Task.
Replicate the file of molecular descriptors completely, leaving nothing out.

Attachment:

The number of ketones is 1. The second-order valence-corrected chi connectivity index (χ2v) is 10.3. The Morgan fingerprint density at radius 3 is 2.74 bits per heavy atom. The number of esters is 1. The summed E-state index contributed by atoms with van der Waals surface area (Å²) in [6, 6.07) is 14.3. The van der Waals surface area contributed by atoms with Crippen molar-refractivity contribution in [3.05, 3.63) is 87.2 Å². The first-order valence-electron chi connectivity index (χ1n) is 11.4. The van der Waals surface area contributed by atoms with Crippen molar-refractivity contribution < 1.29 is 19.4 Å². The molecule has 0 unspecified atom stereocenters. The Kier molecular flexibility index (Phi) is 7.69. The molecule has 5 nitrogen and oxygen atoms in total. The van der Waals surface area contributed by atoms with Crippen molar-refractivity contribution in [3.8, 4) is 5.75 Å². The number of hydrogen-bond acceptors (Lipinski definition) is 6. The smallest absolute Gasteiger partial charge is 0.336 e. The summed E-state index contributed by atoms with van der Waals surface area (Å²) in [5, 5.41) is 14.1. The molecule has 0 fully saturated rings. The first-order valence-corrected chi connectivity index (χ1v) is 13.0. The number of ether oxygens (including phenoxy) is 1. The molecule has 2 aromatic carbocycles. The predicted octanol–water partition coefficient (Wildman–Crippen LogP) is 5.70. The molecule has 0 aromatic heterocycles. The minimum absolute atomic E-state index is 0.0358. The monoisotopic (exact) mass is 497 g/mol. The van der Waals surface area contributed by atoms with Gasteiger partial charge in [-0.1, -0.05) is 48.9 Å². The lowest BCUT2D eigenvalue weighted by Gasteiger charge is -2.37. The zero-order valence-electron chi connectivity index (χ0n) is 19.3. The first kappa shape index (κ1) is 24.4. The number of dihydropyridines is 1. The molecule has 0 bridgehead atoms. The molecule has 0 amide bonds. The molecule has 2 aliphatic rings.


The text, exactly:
The number of ketones is 1. The second-order valence-corrected chi connectivity index (χ2v) is 10.3. The Morgan fingerprint density at radius 3 is 2.74 bits per heavy atom. The number of esters is 1. The summed E-state index contributed by atoms with van der Waals surface area (Å²) in [6, 6.07) is 14.3. The van der Waals surface area contributed by atoms with Crippen molar-refractivity contribution in [3.05, 3.63) is 87.2 Å². The first-order valence-electron chi connectivity index (χ1n) is 11.4. The van der Waals surface area contributed by atoms with Crippen molar-refractivity contribution < 1.29 is 19.4 Å². The molecule has 0 unspecified atom stereocenters. The Kier molecular flexibility index (Phi) is 7.69. The molecule has 5 nitrogen and oxygen atoms in total. The van der Waals surface area contributed by atoms with Crippen molar-refractivity contribution in [3.8, 4) is 5.75 Å². The number of hydrogen-bond acceptors (Lipinski definition) is 6. The smallest absolute Gasteiger partial charge is 0.336 e. The summed E-state index contributed by atoms with van der Waals surface area (Å²) in [5, 5.41) is 14.1. The molecule has 0 fully saturated rings. The first-order valence-corrected chi connectivity index (χ1v) is 13.0. The number of ether oxygens (including phenoxy) is 1. The molecule has 2 aromatic carbocycles. The predicted octanol–water partition coefficient (Wildman–Crippen LogP) is 5.70. The molecule has 0 aromatic heterocycles. The minimum absolute atomic E-state index is 0.0358. The monoisotopic (exact) mass is 497 g/mol. The van der Waals surface area contributed by atoms with Gasteiger partial charge in [-0.1, -0.05) is 48.9 Å². The lowest BCUT2D eigenvalue weighted by Gasteiger charge is -2.37. The zero-order valence-electron chi connectivity index (χ0n) is 19.3. The first kappa shape index (κ1) is 24.4. The number of dihydropyridines is 1. The molecule has 0 bridgehead atoms. The molecule has 0 amide bonds. The molecule has 2 aliphatic rings.